In the lead-up to the Draft Combine last month, Jackson’s agent was telling tales about the massive physical improvements his client had made since the college season ended. The frail-looking Jackson had added thirty pounds of raw muscle and grown an additional two inches. This would be great for Jackson’s draft status…if true.
So, it was a shock when Jackson was one of only a few invited players that declined to go through even the measurement portion of the Combine. Others, like guaranteed top 5, picks Cade Cunningham and Jalen Suggs, were not surprises.
For a guy like Jackson who is ranked anywhere from 12 (ESPN) to 19 (The Athletic), proving that he’s transformed his physique—which is the biggest concern of most NBA teams—could have launched him to an obvious lottery pick. Instead, he sat it out, which at best keeps teams thinking his agent is shielding him from looking like a tapeworm victim.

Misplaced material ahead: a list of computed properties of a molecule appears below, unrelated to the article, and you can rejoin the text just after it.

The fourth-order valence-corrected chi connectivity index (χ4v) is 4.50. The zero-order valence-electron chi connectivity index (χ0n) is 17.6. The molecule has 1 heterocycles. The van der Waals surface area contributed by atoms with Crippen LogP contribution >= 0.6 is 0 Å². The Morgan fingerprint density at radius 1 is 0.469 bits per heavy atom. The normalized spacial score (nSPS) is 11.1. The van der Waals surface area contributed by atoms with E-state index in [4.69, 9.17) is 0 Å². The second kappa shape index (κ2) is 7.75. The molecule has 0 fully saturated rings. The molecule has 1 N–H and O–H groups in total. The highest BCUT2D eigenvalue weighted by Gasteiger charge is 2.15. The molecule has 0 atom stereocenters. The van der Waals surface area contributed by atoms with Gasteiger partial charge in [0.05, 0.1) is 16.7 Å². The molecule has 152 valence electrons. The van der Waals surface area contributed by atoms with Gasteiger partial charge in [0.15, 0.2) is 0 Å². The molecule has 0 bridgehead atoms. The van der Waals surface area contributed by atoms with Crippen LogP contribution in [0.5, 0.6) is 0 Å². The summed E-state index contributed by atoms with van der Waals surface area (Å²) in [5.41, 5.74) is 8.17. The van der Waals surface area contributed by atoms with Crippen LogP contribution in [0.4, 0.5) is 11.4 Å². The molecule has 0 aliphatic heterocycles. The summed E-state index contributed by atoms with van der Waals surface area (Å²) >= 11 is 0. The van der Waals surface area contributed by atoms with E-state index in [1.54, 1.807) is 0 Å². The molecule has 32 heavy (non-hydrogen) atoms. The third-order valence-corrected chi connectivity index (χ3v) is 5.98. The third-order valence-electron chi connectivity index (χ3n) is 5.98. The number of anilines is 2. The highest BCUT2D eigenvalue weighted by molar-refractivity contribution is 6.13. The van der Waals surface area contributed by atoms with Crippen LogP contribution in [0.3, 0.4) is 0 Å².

Would Jackson really risk tumbling to the end of the first round, or worse? Bragging about physical transformation, then hiding official measurements doesn’t seem like a strong strategy. Or was he behaving like a player with solid draft stock because he did have his position locked down?
Why do people think the Thunder are the one who promised Jackson?
Inside that projected range of 12-19, Sam Presti possesses two draft picks, including the number 16 pick he gained in the Kemba Walker trade two days prior to the draft lottery, and a week before Jackson backed out of the Combine. In that same trade, Presti sent away the only two centers that were signed for the 2021/22 season, including one (Moses Brown) who was very similar to Jackson as a prospect.
Some other details suggest he could be the kind of player Sam Presti could covet: